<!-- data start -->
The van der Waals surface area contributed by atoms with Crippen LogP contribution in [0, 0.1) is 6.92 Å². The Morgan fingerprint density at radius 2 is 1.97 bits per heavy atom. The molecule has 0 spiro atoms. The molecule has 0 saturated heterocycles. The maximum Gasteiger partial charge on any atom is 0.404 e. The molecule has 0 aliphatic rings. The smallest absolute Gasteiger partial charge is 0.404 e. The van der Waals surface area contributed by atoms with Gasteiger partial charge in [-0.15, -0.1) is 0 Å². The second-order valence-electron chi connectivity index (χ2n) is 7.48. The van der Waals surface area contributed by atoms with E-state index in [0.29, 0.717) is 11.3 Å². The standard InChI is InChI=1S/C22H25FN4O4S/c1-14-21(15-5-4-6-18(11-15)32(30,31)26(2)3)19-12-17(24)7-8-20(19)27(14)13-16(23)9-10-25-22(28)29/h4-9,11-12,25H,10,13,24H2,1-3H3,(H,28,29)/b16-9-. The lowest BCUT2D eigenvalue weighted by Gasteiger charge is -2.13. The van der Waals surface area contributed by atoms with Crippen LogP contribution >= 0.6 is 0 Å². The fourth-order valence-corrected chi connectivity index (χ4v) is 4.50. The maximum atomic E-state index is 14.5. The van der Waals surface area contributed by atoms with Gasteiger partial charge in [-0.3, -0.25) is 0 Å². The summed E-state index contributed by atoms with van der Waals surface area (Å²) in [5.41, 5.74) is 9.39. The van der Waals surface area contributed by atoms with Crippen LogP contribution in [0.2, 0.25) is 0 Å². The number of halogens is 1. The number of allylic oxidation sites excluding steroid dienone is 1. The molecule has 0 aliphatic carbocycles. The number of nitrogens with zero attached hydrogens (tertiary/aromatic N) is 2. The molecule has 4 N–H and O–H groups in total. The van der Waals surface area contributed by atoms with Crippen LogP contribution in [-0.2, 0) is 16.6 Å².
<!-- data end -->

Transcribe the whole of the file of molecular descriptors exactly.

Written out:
The van der Waals surface area contributed by atoms with Crippen LogP contribution in [0, 0.1) is 6.92 Å². The Morgan fingerprint density at radius 2 is 1.97 bits per heavy atom. The molecule has 0 spiro atoms. The molecule has 0 saturated heterocycles. The maximum Gasteiger partial charge on any atom is 0.404 e. The molecule has 0 aliphatic rings. The smallest absolute Gasteiger partial charge is 0.404 e. The van der Waals surface area contributed by atoms with Gasteiger partial charge in [-0.15, -0.1) is 0 Å². The second-order valence-electron chi connectivity index (χ2n) is 7.48. The van der Waals surface area contributed by atoms with E-state index in [0.29, 0.717) is 11.3 Å². The standard InChI is InChI=1S/C22H25FN4O4S/c1-14-21(15-5-4-6-18(11-15)32(30,31)26(2)3)19-12-17(24)7-8-20(19)27(14)13-16(23)9-10-25-22(28)29/h4-9,11-12,25H,10,13,24H2,1-3H3,(H,28,29)/b16-9-. The lowest BCUT2D eigenvalue weighted by Gasteiger charge is -2.13. The van der Waals surface area contributed by atoms with Crippen LogP contribution >= 0.6 is 0 Å². The fourth-order valence-corrected chi connectivity index (χ4v) is 4.50. The maximum atomic E-state index is 14.5. The van der Waals surface area contributed by atoms with Gasteiger partial charge in [-0.3, -0.25) is 0 Å². The summed E-state index contributed by atoms with van der Waals surface area (Å²) in [5.41, 5.74) is 9.39. The van der Waals surface area contributed by atoms with Crippen LogP contribution in [0.2, 0.25) is 0 Å². The number of halogens is 1. The number of allylic oxidation sites excluding steroid dienone is 1. The molecule has 0 aliphatic carbocycles. The number of nitrogens with zero attached hydrogens (tertiary/aromatic N) is 2. The molecule has 4 N–H and O–H groups in total. The van der Waals surface area contributed by atoms with Crippen LogP contribution in [-0.2, 0) is 16.6 Å².